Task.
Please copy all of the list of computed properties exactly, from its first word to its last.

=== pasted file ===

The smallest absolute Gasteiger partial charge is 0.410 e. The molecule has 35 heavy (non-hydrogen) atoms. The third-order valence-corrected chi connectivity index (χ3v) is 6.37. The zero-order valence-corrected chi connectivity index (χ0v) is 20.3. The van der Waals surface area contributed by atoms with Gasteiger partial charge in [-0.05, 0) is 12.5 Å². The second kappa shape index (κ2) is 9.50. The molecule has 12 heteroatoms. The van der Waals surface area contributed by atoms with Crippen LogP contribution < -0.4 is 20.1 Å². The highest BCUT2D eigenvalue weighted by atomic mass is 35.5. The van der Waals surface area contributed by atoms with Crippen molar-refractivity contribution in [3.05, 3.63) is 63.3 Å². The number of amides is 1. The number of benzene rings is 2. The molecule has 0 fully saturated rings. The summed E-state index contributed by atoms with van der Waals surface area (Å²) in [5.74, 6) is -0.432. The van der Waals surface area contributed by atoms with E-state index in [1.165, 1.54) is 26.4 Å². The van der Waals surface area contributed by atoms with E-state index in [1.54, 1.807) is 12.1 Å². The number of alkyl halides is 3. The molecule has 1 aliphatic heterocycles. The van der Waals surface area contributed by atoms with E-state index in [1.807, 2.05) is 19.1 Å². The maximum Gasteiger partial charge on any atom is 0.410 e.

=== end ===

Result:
The smallest absolute Gasteiger partial charge is 0.410 e. The molecule has 35 heavy (non-hydrogen) atoms. The third-order valence-corrected chi connectivity index (χ3v) is 6.37. The zero-order valence-corrected chi connectivity index (χ0v) is 20.3. The van der Waals surface area contributed by atoms with Gasteiger partial charge in [-0.05, 0) is 12.5 Å². The second kappa shape index (κ2) is 9.50. The molecule has 12 heteroatoms. The van der Waals surface area contributed by atoms with Crippen LogP contribution < -0.4 is 20.1 Å². The highest BCUT2D eigenvalue weighted by atomic mass is 35.5. The van der Waals surface area contributed by atoms with Crippen molar-refractivity contribution in [3.05, 3.63) is 63.3 Å². The number of amides is 1. The number of benzene rings is 2. The molecule has 0 fully saturated rings. The summed E-state index contributed by atoms with van der Waals surface area (Å²) in [5.74, 6) is -0.432. The van der Waals surface area contributed by atoms with E-state index in [1.165, 1.54) is 26.4 Å². The van der Waals surface area contributed by atoms with E-state index in [1.54, 1.807) is 12.1 Å². The number of alkyl halides is 3. The molecule has 1 aliphatic heterocycles. The van der Waals surface area contributed by atoms with E-state index in [1.807, 2.05) is 19.1 Å². The maximum Gasteiger partial charge on any atom is 0.410 e.